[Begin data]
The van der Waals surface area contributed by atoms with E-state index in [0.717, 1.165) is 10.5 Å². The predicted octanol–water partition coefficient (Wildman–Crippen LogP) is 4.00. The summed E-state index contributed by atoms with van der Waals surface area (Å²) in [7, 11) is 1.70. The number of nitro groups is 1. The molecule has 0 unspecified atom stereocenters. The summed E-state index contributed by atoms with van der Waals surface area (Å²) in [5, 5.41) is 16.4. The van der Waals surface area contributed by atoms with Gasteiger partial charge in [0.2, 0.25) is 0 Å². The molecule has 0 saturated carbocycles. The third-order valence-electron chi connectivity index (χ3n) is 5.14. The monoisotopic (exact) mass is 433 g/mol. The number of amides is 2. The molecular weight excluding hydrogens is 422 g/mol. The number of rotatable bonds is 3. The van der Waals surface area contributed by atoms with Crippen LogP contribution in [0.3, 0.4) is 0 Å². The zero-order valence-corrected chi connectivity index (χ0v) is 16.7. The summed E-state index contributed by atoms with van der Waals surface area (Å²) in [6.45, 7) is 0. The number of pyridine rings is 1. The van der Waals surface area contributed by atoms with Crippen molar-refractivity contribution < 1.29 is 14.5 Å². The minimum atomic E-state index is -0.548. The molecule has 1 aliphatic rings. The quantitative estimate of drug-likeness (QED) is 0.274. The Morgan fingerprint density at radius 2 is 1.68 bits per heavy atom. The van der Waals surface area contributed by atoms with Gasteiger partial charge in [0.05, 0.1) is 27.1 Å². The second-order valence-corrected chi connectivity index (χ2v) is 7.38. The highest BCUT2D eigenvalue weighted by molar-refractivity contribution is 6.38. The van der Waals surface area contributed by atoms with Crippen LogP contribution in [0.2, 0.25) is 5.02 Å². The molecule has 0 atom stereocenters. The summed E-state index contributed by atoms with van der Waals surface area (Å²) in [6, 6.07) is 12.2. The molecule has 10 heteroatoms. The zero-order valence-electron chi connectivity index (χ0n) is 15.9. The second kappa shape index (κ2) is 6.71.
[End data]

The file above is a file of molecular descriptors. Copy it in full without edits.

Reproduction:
The van der Waals surface area contributed by atoms with E-state index in [0.717, 1.165) is 10.5 Å². The predicted octanol–water partition coefficient (Wildman–Crippen LogP) is 4.00. The summed E-state index contributed by atoms with van der Waals surface area (Å²) in [7, 11) is 1.70. The number of nitro groups is 1. The molecule has 0 unspecified atom stereocenters. The summed E-state index contributed by atoms with van der Waals surface area (Å²) in [5, 5.41) is 16.4. The van der Waals surface area contributed by atoms with Gasteiger partial charge in [0.2, 0.25) is 0 Å². The molecule has 0 saturated carbocycles. The third-order valence-electron chi connectivity index (χ3n) is 5.14. The monoisotopic (exact) mass is 433 g/mol. The number of amides is 2. The molecular weight excluding hydrogens is 422 g/mol. The number of rotatable bonds is 3. The van der Waals surface area contributed by atoms with Crippen LogP contribution in [0.3, 0.4) is 0 Å². The zero-order valence-corrected chi connectivity index (χ0v) is 16.7. The summed E-state index contributed by atoms with van der Waals surface area (Å²) in [6.45, 7) is 0. The number of pyridine rings is 1. The van der Waals surface area contributed by atoms with Crippen molar-refractivity contribution < 1.29 is 14.5 Å². The minimum atomic E-state index is -0.548. The molecule has 1 aliphatic rings. The quantitative estimate of drug-likeness (QED) is 0.274. The Morgan fingerprint density at radius 2 is 1.68 bits per heavy atom. The van der Waals surface area contributed by atoms with Gasteiger partial charge in [0.05, 0.1) is 27.1 Å². The second-order valence-corrected chi connectivity index (χ2v) is 7.38. The highest BCUT2D eigenvalue weighted by molar-refractivity contribution is 6.38. The van der Waals surface area contributed by atoms with Crippen LogP contribution in [0.2, 0.25) is 5.02 Å². The molecule has 0 atom stereocenters. The summed E-state index contributed by atoms with van der Waals surface area (Å²) in [6, 6.07) is 12.2. The molecule has 10 heteroatoms. The zero-order valence-electron chi connectivity index (χ0n) is 15.9. The second kappa shape index (κ2) is 6.71.